This Article Rocks… I Guarantee It!

This Article Rocks… I Guarantee It!
Previous article:
Next article:

Reader Comments (19)

  1. Jay Abraham, Dan Kennedy… but it’s really direct response gospel at this point. I couldn’t even choose a single person to attribute to. Claude Hopkins? : )

  2. LOL… I guess you made your point with the lack of readership on this one. You only have a couple comments… Makes total sense.

    It’s like what Claude Hopkins talks about in Scientific Advertising and Sclitz beer.

  3. Brian,
    I wanna thank you for those articles. They really made me learn. Now not only I can offer a new service to my clients, but I feel more confident when writting anything from business emails to offers!

  4. Excellent post. I’ve seen marketers overclaim things when they shouldn’t be. If they really were going to stand behind their site article or blog post, perhaps they wouldn’t make such ridiculous claims. Such claims ring shallow and ridiculous, and potential customers know this, and cringe. However, if one really has something to offer, as you say, they will have no problem standing behind it. Excellent points!

    krissy knox

  5. I even smell a little Dan Gilbert here. Great advice, though I’d like to suggest using this method after all the others are exhausted.

    Sure, when you have a great product, why not be confident and show it? Like you said, it is unlikely that you will suffer significantly from it, since returns will be canceled out by more orders coming in.

    The big but is also in this article: These claims get bandied around everywhere. Not a week goes by where I don’t land on some fishy “this is the secret to the universe”-type PDF site. They are masters at guaranteeing anything and everything, even though it’s highly unlikely that any of them honour that claim after the payment has been processed. So for anybody trying to market a PDF, these kinds of claims can actually hurt the performance.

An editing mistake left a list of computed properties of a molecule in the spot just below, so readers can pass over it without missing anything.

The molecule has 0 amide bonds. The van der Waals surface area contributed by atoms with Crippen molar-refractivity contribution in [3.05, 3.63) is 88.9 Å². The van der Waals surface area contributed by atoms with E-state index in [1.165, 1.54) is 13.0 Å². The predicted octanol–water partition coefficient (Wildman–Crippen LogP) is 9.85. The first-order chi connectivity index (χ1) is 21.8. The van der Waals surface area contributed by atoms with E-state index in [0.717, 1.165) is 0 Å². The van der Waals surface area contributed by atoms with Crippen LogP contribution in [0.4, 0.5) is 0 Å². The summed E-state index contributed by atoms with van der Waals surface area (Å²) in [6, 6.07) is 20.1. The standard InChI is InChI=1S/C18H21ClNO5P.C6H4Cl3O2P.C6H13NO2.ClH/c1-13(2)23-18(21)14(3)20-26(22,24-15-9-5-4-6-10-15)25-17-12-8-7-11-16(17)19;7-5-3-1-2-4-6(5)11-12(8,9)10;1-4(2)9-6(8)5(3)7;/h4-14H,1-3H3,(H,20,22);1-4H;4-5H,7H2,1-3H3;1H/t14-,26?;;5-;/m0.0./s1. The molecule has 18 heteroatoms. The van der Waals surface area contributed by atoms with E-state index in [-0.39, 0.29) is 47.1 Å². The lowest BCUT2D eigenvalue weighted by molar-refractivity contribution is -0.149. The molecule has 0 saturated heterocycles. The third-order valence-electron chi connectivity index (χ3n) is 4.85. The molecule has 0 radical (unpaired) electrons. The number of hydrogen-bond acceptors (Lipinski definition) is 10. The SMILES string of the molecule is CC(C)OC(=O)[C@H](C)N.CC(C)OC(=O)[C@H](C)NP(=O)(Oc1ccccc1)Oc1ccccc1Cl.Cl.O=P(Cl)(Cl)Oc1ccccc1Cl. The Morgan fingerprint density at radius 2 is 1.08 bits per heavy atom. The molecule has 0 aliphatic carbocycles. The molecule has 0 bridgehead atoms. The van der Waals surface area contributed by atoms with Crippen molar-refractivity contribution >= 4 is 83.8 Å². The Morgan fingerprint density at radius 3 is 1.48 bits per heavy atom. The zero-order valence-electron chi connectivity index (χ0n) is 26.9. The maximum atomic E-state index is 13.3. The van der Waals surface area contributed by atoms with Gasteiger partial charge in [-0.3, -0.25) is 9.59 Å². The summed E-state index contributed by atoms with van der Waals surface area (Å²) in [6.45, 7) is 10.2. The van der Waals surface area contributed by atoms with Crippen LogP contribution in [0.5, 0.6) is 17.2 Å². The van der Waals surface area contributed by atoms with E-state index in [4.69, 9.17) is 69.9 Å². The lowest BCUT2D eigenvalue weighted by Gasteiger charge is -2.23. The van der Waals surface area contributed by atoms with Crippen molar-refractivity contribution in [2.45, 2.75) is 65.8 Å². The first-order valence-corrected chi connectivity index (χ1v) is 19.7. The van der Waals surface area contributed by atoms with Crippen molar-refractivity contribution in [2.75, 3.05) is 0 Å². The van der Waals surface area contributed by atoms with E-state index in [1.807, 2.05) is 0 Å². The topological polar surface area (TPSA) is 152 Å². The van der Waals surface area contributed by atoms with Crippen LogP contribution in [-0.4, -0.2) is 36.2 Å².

It really is the same with credentials – you can only ever make them so specific, but more often than not, people will still assume they are fake, because they are fake almost everywhere else.

    Outlandish claims may get attention, but with careful customers too great a confidence may actually be counterproductive.

  6. Interesting article, I just wanted to point out a small spelling mistake, in case you are interested in such minor details:

    “First of all, you will get some returns, not matter how much value you deliver. The reason is that your guarantee will generate a much higher number of sales.”
    Should be “no matter”..

  7. I think you held you held up your Guarantee with this post.

    Thanks, Great Tips

    Question: What are one or two things in Business that, from your experience, you should put a guaranteed?

  8. The concept of the customer guarantee clearly works, and taps into a fundamental human need for security. This article cleverly promises the reader that his or her investment (time) will pay off, as a preamble to explaining the value of confidently offering satisfaction or your money back in other contexts.

    Good copy is a funny combination of promising an interesting read, and then promising customer satisfaction with the product or service under discussion. Two guarantees, really.

    Writing (in exchange for reading) is a contract with very tenuous terms for the writer. “The Reader, at any time, for any reason, has the right to stop reading the Work of the Writer.” Well, I admit that I didn’t read every word, but I stuck around long enough to see what the article was about. And the initial guarantee, and its cleverness, played a role in making that happen. We live in a world of itchy button fingers, with massive web and media content singing a Siren song “Click the next site, click the next item, click the next post.” If a written guarantee can delay that bounce, it’s golden!

  9. I’m dying to write a new post after reading your series! I just can’t stop reading your blog….love it! Thank you.
    x Marnie

This article's comments are closed.